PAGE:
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You have to remember everyone that this is the GDC. This is the place where failed "artistic developers" go to screech at more successful developers about how they're failing the industry all to the wailing of other failures. The GDC is not a place for developers to get ideas, it's a "safe space" to yell about how they're the only important things in the world.

Something like this is not only common, it's expected.
 

Imre Csete

Original Character, Do Not Steal
Jul 8, 2010
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Oh boy. I remember when indie devs started feeling too important for their own good, dismissing everyone else but themselves in the industry. Then Phil Fish cancelled another project. Good times.
 

NickBrahz

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Mar 30, 2011
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Sure I may own to many games to be important to you Spry Fox, but this is the first time me and my "core" friends have ever heard of you and never have heard of any of your products so you matter so little to most of us, we don't even know you exist.
 

Rastrelly

%PCName
Mar 19, 2011
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There ARE hardcore and casual gamers. Their hardcoreness or casualness are not defined by Steam library volume, but by positioning of gaming as form of entertainment in priority list. It should be quite obvious and barely affects anything.
 

Sofus

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Apr 15, 2011
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Sounds as if he doesn't like making games. I'm not sure why he would like whale hunting if he doesn't get any enjoyment out of creating something that is good.. but I guess it might have something to do with having to put much less effort into the work that leads to the paycheck.
 

Demagogue

Sperm Alien
Mar 26, 2009
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LOL and I thought GDC the last couple years was bad... they might as well just cancel the whole thing if this is the mindset the developers going to it have.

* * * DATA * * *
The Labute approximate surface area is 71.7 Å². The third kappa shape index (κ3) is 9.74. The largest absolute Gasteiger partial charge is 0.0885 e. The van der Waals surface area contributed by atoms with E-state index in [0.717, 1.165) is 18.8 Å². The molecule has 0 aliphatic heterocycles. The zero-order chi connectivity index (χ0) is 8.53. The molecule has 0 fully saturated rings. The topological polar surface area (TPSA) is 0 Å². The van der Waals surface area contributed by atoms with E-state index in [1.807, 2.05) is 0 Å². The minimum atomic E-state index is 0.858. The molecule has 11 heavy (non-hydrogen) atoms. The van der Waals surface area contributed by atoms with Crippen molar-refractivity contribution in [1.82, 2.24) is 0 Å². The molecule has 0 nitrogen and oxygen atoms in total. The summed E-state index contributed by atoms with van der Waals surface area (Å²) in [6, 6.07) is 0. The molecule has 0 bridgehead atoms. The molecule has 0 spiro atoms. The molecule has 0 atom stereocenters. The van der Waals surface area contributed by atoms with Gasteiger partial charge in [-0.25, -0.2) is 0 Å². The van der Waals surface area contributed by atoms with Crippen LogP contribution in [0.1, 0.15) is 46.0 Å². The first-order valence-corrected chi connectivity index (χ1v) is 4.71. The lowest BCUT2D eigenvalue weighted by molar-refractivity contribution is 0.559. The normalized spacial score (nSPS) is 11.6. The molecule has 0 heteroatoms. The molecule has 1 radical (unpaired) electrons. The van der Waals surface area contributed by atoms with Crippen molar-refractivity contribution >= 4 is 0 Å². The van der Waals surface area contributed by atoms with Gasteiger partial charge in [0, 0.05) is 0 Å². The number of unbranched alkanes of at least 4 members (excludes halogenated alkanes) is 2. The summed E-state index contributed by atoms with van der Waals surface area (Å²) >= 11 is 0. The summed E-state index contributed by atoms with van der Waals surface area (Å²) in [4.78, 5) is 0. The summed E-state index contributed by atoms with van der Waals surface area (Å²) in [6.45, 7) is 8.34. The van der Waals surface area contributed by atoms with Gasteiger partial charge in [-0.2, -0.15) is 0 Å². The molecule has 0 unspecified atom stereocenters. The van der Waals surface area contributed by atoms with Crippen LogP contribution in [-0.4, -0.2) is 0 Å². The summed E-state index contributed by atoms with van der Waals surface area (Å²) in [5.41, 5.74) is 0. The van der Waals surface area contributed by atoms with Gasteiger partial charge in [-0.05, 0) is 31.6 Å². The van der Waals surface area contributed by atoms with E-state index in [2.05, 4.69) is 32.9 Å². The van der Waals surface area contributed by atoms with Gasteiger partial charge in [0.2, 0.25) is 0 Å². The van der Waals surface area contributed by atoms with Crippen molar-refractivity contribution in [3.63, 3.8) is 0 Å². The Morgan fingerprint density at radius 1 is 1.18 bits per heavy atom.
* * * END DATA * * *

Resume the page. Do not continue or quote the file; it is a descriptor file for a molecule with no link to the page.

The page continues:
Gorrath

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Feb 22, 2013
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The good news is, the developers I am too "core" for don't make anything that interests me anyway.

If core gamers are stifling the kind of "creativity" that most of the mobile market runs off of, good on them. If lots of people enjoy the kinds of games King and their ilk make, so be it, but I am quite happy about my irrelevance to that kind of publisher.
 

UberPubert

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Jun 18, 2012
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Core gamers don't have to be your audience. Core gamers are over.

From San Francisco? You don't say...

I know I'm parroting the rest of the forum here by voicing my distaste, but what really gets on my nerves about this story is how it seems to be an indicator of a growing trend of mobile and indie developers with a design philosophy of ceiling-less microtransaction systems targeting less savvy gamers. That this is happening at all is annoying, that it's being preached as the future of gaming is blood-boiling. I want to see each and every one of these people buried alive by the competition, and if it's by other mobile and indie developers pushing the new digital skinner box crack, all the better.

*That* is the difference between the "core" and the "casual". We'll still be here, who will remember you?
 

flying_whimsy

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Dec 2, 2009
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Nice to see the 'gamers are dead' and 'gamers don't have to be your audience' mentality is still alive and well in the hipster capital of the world. I almost didn't comment just because I feel like giving this guy any attention means he wins, but you'd think someone would have learned after gamergate.

Doesn't seem like much changed if self-entitled pricks like him sit there and insult his audience.